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Tweet Smears Hospital's Discharge Incentive Campaign

Cheryl Clark, for HealthLeaders Media, August 29, 2013

A tweet decrying a Baltimore hospital's effort to speed patient discharges implied that patient safety was being put at risk. How much damage was done to the hospital's reputation remains to be seen.


@Nurse_Rachel_


Tweet from @Nurse_Rachel_

The way the tweet from @Nurse_Rachel_ made it sound, a campaign by 472-bed Sinai Hospital in Baltimore rewards nurses with $10 gift cards for kicking patients out of the hospital before they're ready for discharge.

"I'm sorry very sick patient not ready to go home, but I want to win a $10 gift card!" read one inflammatory tweet from the account of Rachel Amanda, RN, whose profile boasts, "Here to care for you. Baltimore." Another of her tweets  about the incentive program that began Monday is pictured at right.

What she tweeted was hardly the true story, which I'll explain in a moment. But the damage was already done; the tweet was rapidly retweeted. (And has since been taken down.)

@Nurse_Rachel_'s followers, including journalists and healthcare providers, piled on, appending their retweets with expletive-laced comments. "What?! That's crazy," "Grossly misguided" and "nice to see patient safety comes first," they wrote.

Naturally I was intrigued. In my decades of healthcare reporting, I've seen campaigns with original good intentions painfully backfire, with opposite consequences smearing a hospital's reputation.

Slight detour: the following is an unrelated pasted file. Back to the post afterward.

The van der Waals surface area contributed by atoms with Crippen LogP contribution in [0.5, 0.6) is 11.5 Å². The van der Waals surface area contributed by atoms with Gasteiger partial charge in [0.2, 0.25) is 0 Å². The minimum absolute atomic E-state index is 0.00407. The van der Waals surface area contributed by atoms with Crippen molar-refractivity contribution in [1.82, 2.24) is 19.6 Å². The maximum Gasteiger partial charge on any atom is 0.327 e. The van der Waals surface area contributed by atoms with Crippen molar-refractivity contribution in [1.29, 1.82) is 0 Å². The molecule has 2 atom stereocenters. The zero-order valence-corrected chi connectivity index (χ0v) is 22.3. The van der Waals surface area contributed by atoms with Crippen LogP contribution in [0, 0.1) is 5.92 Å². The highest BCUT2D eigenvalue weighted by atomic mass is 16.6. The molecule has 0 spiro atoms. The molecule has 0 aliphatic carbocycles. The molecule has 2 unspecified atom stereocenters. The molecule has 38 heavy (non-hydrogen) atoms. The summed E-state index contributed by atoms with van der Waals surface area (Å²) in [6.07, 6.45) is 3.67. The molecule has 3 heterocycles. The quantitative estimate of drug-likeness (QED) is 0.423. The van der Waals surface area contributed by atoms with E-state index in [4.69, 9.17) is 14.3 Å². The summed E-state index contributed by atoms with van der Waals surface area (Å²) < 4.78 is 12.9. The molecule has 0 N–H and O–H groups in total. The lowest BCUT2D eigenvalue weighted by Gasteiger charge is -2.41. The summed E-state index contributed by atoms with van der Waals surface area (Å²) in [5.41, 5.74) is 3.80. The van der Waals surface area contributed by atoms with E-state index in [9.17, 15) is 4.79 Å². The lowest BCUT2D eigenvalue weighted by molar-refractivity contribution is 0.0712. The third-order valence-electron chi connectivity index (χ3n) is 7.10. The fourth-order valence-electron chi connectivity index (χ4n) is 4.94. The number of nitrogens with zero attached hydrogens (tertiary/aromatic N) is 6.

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6 comments on "Tweet Smears Hospital's Discharge Incentive Campaign"


LL (8/30/2013 at 12:38 AM)
I think the real issue is the fact that the nurse tweeted about it. Nothing wrong with the program and I'm sure there was no ill-will. But, from a PR perspective, sending the tweet was a fail. You never want to put your employer in a reactionary & defensive position. Especially when the intent was meant to improve, not harm. I'm not sure I understand why some people continue to tweet exactly what they are thinking. And you definitely don't want to do that when it relates to your job.

Christine Pittman (8/29/2013 at 7:26 PM)
I don't agree with an employee of any institution voicing a concern over Twitter, especially in a manner that leaves out the facts. Having said that, we should consider the crucial information that is exchanged during the discharge process. The nurse, pharmacy and case management staff must interpret and respond to the provider's discharge orders. Those roles are responsible for giving the patient and family their best opportunity to succeed in the post hospitalization period. Just as the spokesperson said, Nursing staff has a lot to do to finalize paperwork, communicate discharge instructions to the patients and family, arrange for transportation, find the patients' belongings, and continue to care for other patients." In addition, there may be prescritions that just showed up to be filled, follow up appointments to be made, discrepancies to be resolved, etc. This is not McDonalds. We have to do the right thing and make certain the patient is set up for positive outcomes.

Nursenat67 (8/29/2013 at 3:07 PM)
Sadly, there are some nurses who "lolly gag" because they don't want to get the time consuming admission. All discharges must have a Physician's order and that is up to his or her medical judgement.